For Women Everywhere
Women’s FEST will be taking place soon, and women will come to Rehoboth Beach to laugh together, learn together, and love together. Today there are specific issues of great importance to women. They include Planned Parenthood funding, equal pay in the workplace, and fifty shades of women’s healthcare. Of course, Congress is solving all of these problems in the best way they know how. And that is—well, let’s take a closer look.
Never was there such a a more telling photograph than the one tweeted by Vice-President Mike Pence when he joined President Donald Trump at a meeting with the House Freedom Caucus. There to discuss cuts to the now-failed American Health Care Act (ACHA) was a room full of white men desiring to remove ten “essential health benefits” from the new and improved Republican replacement of the Affordable Care Act (ACA). These essential health benefits would now be optional coverages, paid for and used only by those women who have need of them. Why should such fine, upstanding white men be required to pay for mammograms, birth control, STD testing and treatment, pregnancy care, childbirth costs and breastfeeding services?
Ellen Malcolm, the founder of Emily’s List, poignantly tweeted, “If you don’t have a seat at the table, you’re probably on the menu.” Fortunately, the ACHA failed to even come a vote—twice—and has been relegated to a growing list of Trump failures. But it is likely that this poorly-designed replacement for the ACA will someday be dusted off and regurgitated for a more palatable discussion by the same white men. One consequence of this legislation is that more women across the country are preparing to run for offices up and down the ballot. Wouldn’t it be a wonderful turn of events if someone tweeted a picture of a meeting of all women of all colors taking action on legislation for men’s healthcare?
Not every piece of legislation that opposes and oppresses women comes from Capitol Hill. Republican-controlled legislatures across the country are getting more creative by the day in drafting bills that are detrimental to the health and well-being of women and the choices they face in healthcare. Texas Senate Bill 25 is a prime example. This bill ostensibly prohibits a patient from suing a physician if a child is born with disabilities. Sounds ok so far, right?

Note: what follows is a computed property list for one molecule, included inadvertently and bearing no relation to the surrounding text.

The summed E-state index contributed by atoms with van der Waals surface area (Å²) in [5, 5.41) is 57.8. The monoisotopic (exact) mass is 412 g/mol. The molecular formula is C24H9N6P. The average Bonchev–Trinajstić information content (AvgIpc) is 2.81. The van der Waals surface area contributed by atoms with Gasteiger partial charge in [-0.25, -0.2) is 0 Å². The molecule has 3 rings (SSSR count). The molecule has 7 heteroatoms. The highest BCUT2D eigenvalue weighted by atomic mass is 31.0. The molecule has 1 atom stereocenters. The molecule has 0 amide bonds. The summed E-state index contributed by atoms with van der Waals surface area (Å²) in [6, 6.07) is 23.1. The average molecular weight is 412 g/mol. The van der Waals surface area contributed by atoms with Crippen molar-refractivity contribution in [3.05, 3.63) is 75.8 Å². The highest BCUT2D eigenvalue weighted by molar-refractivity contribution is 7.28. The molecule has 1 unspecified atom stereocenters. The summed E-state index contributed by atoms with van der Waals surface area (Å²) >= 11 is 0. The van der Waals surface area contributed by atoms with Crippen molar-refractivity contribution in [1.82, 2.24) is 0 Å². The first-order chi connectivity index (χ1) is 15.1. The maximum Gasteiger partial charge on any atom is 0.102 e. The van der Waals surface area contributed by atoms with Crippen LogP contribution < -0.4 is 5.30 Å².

Hidden within the language of this bill, however, is a provision that would permit doctors to withhold information from the parents about disabilities that an unborn child may have. In other words, a doctor could lie about whether a fetus had a disability, and the parents could not sue the doctor. The unspoken purpose of this bill is to prevent parents from choosing abortion as a consequence of fetal disability, and relieves the anti-abortion physician from legal action. This bill passed the state Senate and is now on the table with the state House.
Seven states are diverting funds intended for welfare into the programs and services of “Crisis Pregnancy Centers,” or CPCs. These centers are storefronts for anti-abortion counseling and lobbying. Reviewing the website for the Sussex Pregnancy Care Center, they are “dedicated to giving complete up-to-date and accurate information regarding pregnancy, sexual health, and relationships.” They provide free pregnancy testing, parenting and childbirth classes, maternity clothes and “information on all your options including: abortion, adoption, and parenting.” It is not much of a stretch to conclude that their abortion counseling consists of strategies to prevent it.
We will continue to witness an increase of CPCs and defunding for Planned Parenthood. This agenda item has long been bandied about by those who are adamantly opposed to the abortion-providing Planned Parenthood. It has been erroneously reported that as much as 94% of Planned Parenthood funding goes toward covering costs of abortions. Those who seek to shut down this organization, like many in the political world today, do not care for accuracy and factual information.
It is imperative that we understand the source of funding for Planned Parenthood services. In a commentary on January 15, 2017 NPR reporter Julie Rovner wrote, “Planned Parenthood gets its funding from several different government sources. According to the group’s most recent annual report, Planned Parenthood affiliates got $553.7 million from federal, state, and local governments, accounting for almost half of its total funding. According to the organization, about 75 percent of that government support comes from the Medicaid program to pay for direct medical services provided to low-income patients, including contraception, cancer screenings and sexually transmitted disease testing and treatment. The remaining quarter comes from other sources, primarily the Title X federal family planning program. The Congressional Budget Office estimated last year that the group gets approximately $390 million annually from Medicaid and $60 million from Title X.”
Interestingly enough, NONE of this funding may be used for abortion services, per federal restrictions already in place. Two female Senators have expressed opposition to defunding PP. They are Sen. Susan Collins (R-Maine) and Sen. Lisa Murkowski (R-Alaska). However, the Appropriations budget is scheduled to expire on April 28. Hearings for the Department of Health and Human Services will be the focus of these budget priorities. Stay tuned…
Many aspects of women’s healthcare are under attack at both the state and federal levels. Continued funding for Planned Parenthood is in jeopardy. It will remain for an upcoming article to review unequal pay for women. (To be consistent, only 80% of my article will address this issue!!) In the meantime, pack your bags for CAMP Rehoboth’s 2017 Women’s FEST. See you there!